The year 1968 marked the turning point from the nonviolent direct action characterized by Martin Luther King, Jr. during the civil rights movement to the militant violence of the Weather Underground Organization (WUO) and other clandestine organizations in America. Disillusionment with the US political system, coupled with the increased police brutality and repression against people of color and anti-war demonstrators, cemented the need for new, militant organizing tactics for many in the New Left. Numerous white, middle-class individuals turned toward militant action and found opportunities to challenge their white privilege and fight against imperialism in clandestine organizations such as the WUO, Symbionese Liberation Army (SLA), and New World Liberation Front (NWLF). Using the increase in armed actions against the state by clandestine organizations as its focus, this thesis utilizes a cultural history approach to illuminate the convergences of race, class, and gender in constructing an authentic and legitimate revolutionary identity for white, middle-class women, exposing the meaning of violence for revolutionary radicals. This thesis argues that, due to the social stigma attached to the performance of violence by white women of good upbringing, these women in clandestine organizations borrowed from marginalized groups they deemed authentic revolutionaries, established a usable past to familiarize themselves with revolutionary activism and armed struggle, and relied heavily on Third World models of revolutionary women.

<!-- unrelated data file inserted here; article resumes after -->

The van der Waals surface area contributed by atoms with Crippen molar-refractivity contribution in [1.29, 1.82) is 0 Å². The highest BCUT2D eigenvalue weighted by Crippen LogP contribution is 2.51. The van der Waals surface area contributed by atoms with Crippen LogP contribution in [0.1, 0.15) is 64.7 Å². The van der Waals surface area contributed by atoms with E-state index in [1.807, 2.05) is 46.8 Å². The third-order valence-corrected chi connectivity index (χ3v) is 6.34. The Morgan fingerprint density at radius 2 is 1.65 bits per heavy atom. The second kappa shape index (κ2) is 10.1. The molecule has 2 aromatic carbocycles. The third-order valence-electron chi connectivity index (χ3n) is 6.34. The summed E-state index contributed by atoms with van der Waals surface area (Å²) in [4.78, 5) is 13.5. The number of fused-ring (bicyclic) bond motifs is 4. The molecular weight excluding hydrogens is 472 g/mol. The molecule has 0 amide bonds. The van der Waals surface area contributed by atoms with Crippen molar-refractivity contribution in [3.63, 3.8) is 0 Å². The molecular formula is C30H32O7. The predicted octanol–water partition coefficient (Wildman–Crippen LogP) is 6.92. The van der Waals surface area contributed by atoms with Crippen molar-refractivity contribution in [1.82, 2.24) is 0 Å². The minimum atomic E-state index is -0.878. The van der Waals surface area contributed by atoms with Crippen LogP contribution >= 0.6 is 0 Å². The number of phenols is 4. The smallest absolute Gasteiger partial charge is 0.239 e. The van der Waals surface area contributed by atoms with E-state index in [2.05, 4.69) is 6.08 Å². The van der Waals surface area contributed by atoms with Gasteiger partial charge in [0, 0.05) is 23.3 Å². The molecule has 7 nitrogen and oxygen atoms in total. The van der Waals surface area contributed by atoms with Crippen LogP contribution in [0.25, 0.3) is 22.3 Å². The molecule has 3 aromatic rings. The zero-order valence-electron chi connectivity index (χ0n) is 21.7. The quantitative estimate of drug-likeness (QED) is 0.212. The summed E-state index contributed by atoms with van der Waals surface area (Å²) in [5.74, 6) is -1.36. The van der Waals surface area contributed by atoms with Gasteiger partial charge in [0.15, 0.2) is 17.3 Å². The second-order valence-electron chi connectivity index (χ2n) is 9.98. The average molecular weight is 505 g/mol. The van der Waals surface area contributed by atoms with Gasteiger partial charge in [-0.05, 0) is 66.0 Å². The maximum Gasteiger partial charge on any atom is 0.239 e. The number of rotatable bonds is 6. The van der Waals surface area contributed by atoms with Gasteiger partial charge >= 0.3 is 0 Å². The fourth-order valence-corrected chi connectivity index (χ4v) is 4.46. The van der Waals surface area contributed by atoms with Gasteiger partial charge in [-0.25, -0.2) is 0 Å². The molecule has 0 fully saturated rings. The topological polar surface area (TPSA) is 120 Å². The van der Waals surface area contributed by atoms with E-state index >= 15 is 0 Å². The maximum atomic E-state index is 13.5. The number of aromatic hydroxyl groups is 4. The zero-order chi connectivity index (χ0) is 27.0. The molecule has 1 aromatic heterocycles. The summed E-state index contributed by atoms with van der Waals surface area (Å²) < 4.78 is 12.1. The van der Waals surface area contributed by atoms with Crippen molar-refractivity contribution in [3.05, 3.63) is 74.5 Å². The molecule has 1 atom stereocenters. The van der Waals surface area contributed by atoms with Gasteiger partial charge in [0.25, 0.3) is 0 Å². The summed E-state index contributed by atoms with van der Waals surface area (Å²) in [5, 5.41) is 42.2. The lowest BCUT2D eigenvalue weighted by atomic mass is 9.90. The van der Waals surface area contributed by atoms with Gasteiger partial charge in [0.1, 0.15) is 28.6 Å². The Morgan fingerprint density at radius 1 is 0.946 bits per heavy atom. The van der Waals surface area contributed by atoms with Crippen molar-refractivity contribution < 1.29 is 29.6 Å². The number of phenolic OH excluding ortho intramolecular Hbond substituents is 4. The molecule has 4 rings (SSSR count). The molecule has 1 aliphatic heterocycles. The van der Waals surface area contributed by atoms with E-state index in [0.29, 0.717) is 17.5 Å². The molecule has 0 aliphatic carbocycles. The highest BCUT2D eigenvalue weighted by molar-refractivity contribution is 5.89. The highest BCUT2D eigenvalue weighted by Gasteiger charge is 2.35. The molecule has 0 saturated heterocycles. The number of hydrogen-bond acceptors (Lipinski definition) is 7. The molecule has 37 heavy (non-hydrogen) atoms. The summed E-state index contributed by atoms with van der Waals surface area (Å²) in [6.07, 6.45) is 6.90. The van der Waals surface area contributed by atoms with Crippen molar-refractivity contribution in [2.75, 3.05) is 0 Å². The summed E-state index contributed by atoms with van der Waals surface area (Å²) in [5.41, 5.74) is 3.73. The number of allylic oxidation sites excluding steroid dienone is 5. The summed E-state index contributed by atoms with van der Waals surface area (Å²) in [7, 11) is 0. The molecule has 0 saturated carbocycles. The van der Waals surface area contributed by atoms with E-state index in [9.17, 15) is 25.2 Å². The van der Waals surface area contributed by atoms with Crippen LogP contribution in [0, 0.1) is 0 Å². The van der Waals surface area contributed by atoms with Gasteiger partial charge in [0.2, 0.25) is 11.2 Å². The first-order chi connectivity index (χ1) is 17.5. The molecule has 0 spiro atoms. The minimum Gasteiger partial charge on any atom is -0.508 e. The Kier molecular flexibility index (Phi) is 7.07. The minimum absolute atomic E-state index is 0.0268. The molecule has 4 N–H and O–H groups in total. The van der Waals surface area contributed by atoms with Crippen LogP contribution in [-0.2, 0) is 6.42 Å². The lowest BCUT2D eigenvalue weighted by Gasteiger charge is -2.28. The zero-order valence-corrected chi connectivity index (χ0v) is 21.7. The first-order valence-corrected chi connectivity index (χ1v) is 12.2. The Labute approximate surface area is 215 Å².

|Commitee:||Schrank, Sarah, Wilford, Hugh|
|School:||California State University, Long Beach|
|School Location:||United States -- California|
|Source:||MAI 58/01M(E), Masters Abstracts International|
|Keywords:||Radicalism, Revolution, Seventies, Sixties, Weather underground organization, Women|
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